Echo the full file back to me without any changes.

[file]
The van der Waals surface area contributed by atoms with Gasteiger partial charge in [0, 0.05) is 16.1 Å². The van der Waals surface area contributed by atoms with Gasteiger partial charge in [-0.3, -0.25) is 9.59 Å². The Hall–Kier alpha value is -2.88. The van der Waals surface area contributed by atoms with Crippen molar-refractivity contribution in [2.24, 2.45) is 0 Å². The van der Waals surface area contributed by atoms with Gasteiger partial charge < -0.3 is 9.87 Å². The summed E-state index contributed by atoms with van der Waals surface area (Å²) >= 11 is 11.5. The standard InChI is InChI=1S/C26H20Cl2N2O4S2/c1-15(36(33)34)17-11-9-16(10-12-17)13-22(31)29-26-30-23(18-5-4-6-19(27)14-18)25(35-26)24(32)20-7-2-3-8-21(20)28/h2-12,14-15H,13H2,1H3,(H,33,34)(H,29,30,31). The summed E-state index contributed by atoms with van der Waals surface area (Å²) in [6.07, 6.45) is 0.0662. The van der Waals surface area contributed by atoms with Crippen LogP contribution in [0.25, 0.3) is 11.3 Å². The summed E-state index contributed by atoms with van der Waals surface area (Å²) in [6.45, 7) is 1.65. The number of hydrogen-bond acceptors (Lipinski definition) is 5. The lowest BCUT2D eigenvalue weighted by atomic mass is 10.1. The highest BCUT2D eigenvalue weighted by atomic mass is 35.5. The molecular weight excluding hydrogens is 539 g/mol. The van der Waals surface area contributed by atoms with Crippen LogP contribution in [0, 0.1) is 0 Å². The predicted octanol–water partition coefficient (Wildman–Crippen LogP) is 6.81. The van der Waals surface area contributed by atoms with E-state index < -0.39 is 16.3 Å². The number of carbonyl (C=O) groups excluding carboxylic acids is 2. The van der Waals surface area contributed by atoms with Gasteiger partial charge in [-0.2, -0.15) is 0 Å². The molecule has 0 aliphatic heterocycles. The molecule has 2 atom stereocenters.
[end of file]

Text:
The van der Waals surface area contributed by atoms with Gasteiger partial charge in [0, 0.05) is 16.1 Å². The van der Waals surface area contributed by atoms with Gasteiger partial charge in [-0.3, -0.25) is 9.59 Å². The Hall–Kier alpha value is -2.88. The van der Waals surface area contributed by atoms with Crippen molar-refractivity contribution in [2.24, 2.45) is 0 Å². The van der Waals surface area contributed by atoms with Gasteiger partial charge < -0.3 is 9.87 Å². The summed E-state index contributed by atoms with van der Waals surface area (Å²) >= 11 is 11.5. The standard InChI is InChI=1S/C26H20Cl2N2O4S2/c1-15(36(33)34)17-11-9-16(10-12-17)13-22(31)29-26-30-23(18-5-4-6-19(27)14-18)25(35-26)24(32)20-7-2-3-8-21(20)28/h2-12,14-15H,13H2,1H3,(H,33,34)(H,29,30,31). The summed E-state index contributed by atoms with van der Waals surface area (Å²) in [6.07, 6.45) is 0.0662. The van der Waals surface area contributed by atoms with Crippen LogP contribution in [0.25, 0.3) is 11.3 Å². The summed E-state index contributed by atoms with van der Waals surface area (Å²) in [6.45, 7) is 1.65. The number of hydrogen-bond acceptors (Lipinski definition) is 5. The lowest BCUT2D eigenvalue weighted by atomic mass is 10.1. The highest BCUT2D eigenvalue weighted by atomic mass is 35.5. The molecular weight excluding hydrogens is 539 g/mol. The van der Waals surface area contributed by atoms with Crippen LogP contribution in [0, 0.1) is 0 Å². The predicted octanol–water partition coefficient (Wildman–Crippen LogP) is 6.81. The van der Waals surface area contributed by atoms with E-state index < -0.39 is 16.3 Å². The number of carbonyl (C=O) groups excluding carboxylic acids is 2. The van der Waals surface area contributed by atoms with Gasteiger partial charge in [-0.2, -0.15) is 0 Å². The molecule has 0 aliphatic heterocycles. The molecule has 2 atom stereocenters.